I referenced earlier Steven Lybrand, a jury consultant I met during the WorldCom. I was fortunate to recruit Steven to accept an in- house position at Skadden. Steven joined forces with Aaron Shorr, a court room technician I brought over with me from Howrey. Every client I worked with and every juror I interviewed after a verdict, described Aaron a as a magician with technology. Aaron was with me for seventeen years and became so close that he would anticipate a point I was about to make, before I made it. He clearly had the hardest job as I notoriously never follow a prepared script or outline. After Steven joined Skadden, he and Aaron formed a powerful in- house machine that distinguished Skadden’s Trial capability from their competitors. I was was so fortunate to have spent the last ten years of my time at Skadden teaming up with Steven and Aaron as there was never an occasion where I didn’t have them at my side. Although we would also use outside jury consultants, Steven and Aaron would be the last I would listen to before walking into court. When it comes to picking a jury, Steven has a special genius of identifying how jurors think. Steven and Aaron also servered as great mentors to younger attorneys who wished to master the art of persuasion. I am fortunate to consider Steven and Aaron as close personal friends who would also be brutally honest when they thought I needed to step up my game. So another piece of advice for anyone wanting to become a trial attorney, surround yourself with colleagues who are independent thinkers who resist “group think” and will not hesitate to offer constructive feedback.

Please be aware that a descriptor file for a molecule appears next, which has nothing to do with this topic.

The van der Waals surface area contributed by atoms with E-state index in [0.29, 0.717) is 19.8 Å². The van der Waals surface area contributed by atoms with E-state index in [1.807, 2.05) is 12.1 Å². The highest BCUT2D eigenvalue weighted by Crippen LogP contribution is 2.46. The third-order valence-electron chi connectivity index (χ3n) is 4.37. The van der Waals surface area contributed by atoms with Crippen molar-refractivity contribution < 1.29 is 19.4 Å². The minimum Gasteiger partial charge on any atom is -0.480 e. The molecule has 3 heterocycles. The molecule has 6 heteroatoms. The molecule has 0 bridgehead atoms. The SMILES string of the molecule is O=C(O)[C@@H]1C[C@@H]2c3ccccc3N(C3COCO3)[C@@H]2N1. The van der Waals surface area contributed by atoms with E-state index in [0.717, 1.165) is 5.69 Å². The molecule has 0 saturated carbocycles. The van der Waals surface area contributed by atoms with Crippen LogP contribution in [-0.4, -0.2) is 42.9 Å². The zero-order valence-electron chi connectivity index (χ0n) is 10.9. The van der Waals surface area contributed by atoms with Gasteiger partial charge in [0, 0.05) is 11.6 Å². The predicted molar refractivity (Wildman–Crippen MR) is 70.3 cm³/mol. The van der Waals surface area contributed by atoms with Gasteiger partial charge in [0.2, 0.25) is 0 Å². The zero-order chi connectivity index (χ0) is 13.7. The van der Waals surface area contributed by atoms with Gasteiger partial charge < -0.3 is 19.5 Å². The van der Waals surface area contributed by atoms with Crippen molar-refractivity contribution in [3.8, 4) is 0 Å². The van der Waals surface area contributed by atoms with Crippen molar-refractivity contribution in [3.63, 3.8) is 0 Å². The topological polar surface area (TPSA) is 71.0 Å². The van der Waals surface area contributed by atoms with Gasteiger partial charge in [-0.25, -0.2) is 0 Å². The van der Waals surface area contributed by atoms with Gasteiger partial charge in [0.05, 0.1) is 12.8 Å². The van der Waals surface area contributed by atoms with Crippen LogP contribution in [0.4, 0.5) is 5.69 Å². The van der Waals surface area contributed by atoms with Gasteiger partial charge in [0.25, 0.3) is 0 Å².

LD: Can you tell us a bit more about the epic “doll wars trial” which pitted Mattel against MGA? How did that come about?

TJN: I have two daughters but neither played with dolls, so I had no idea what a Bratz doll was when I got a call from MGA’s General Counsel. Nor had I ever tried a trademark or copyright case. I met with Isaac Larian, the CEO of MGA, and he pressed me on whether we could be trial ready within four months. Apparently, the other law firms Isaac was considering had said they wanted a continuance of at least three months just to evaluate the case before they could decide if they would accept the engagement. I had the advantage of having a number of Skadden colleagues with whom I had tried cases. I told Isaac that if he wanted us as his trial counsel, we were prepared to jump in the deep-end with him and we would learn how to swim. We were hired and lined up against a team from Quinn Emanuel, led by John Quinn. It was like drinking from a water hydrant. We were facing approximately 90 open discovery issues as the trial date was fast advancing. In the end, the trial court granted us a thirty-day continuance but we were constantly under siege.

In addition to learning trademark and copyright principles, I had to learn everything I could about a Bratz doll. Our girls never collected dolls when they were young, but – as they always did during other trials – they were supportive. Whenever they had friends sleep over, I would use them as my early focus groups helping me prepare to explain to a jury how Bratz dolls differed from Barbie dolls. They taught me the intricacies of the Bratz unique fashions. I would show them Bratz dolls and their various fashions. My daughter’s high school friends became my first jury focus group for the Bratz trial.